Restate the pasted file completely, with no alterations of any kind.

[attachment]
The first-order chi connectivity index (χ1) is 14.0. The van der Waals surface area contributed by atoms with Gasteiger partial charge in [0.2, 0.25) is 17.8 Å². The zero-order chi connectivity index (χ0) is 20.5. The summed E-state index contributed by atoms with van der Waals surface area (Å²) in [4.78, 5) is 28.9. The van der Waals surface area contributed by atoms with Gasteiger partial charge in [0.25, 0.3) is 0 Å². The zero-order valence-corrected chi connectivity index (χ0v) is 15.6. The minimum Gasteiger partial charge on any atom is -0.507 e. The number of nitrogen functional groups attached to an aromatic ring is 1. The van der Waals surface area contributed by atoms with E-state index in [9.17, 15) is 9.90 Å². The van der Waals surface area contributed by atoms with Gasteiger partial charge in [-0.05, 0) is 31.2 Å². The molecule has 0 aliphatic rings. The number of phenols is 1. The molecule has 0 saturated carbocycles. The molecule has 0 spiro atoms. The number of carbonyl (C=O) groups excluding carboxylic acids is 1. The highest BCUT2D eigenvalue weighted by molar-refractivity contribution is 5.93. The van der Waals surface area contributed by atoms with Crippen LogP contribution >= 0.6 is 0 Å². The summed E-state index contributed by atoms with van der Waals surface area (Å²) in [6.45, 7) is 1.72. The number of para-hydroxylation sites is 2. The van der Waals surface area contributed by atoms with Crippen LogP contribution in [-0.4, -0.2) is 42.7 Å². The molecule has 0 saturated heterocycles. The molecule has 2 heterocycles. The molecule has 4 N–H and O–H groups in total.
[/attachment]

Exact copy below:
The first-order chi connectivity index (χ1) is 14.0. The van der Waals surface area contributed by atoms with Gasteiger partial charge in [0.2, 0.25) is 17.8 Å². The zero-order chi connectivity index (χ0) is 20.5. The summed E-state index contributed by atoms with van der Waals surface area (Å²) in [4.78, 5) is 28.9. The van der Waals surface area contributed by atoms with Gasteiger partial charge in [0.25, 0.3) is 0 Å². The zero-order valence-corrected chi connectivity index (χ0v) is 15.6. The minimum Gasteiger partial charge on any atom is -0.507 e. The number of nitrogen functional groups attached to an aromatic ring is 1. The van der Waals surface area contributed by atoms with E-state index in [9.17, 15) is 9.90 Å². The van der Waals surface area contributed by atoms with Gasteiger partial charge in [-0.05, 0) is 31.2 Å². The molecule has 0 aliphatic rings. The number of phenols is 1. The molecule has 0 saturated carbocycles. The molecule has 0 spiro atoms. The number of carbonyl (C=O) groups excluding carboxylic acids is 1. The highest BCUT2D eigenvalue weighted by molar-refractivity contribution is 5.93. The van der Waals surface area contributed by atoms with Crippen LogP contribution >= 0.6 is 0 Å². The summed E-state index contributed by atoms with van der Waals surface area (Å²) in [6.45, 7) is 1.72. The number of para-hydroxylation sites is 2. The van der Waals surface area contributed by atoms with Crippen LogP contribution in [-0.4, -0.2) is 42.7 Å². The molecule has 0 saturated heterocycles. The molecule has 2 heterocycles. The molecule has 4 N–H and O–H groups in total.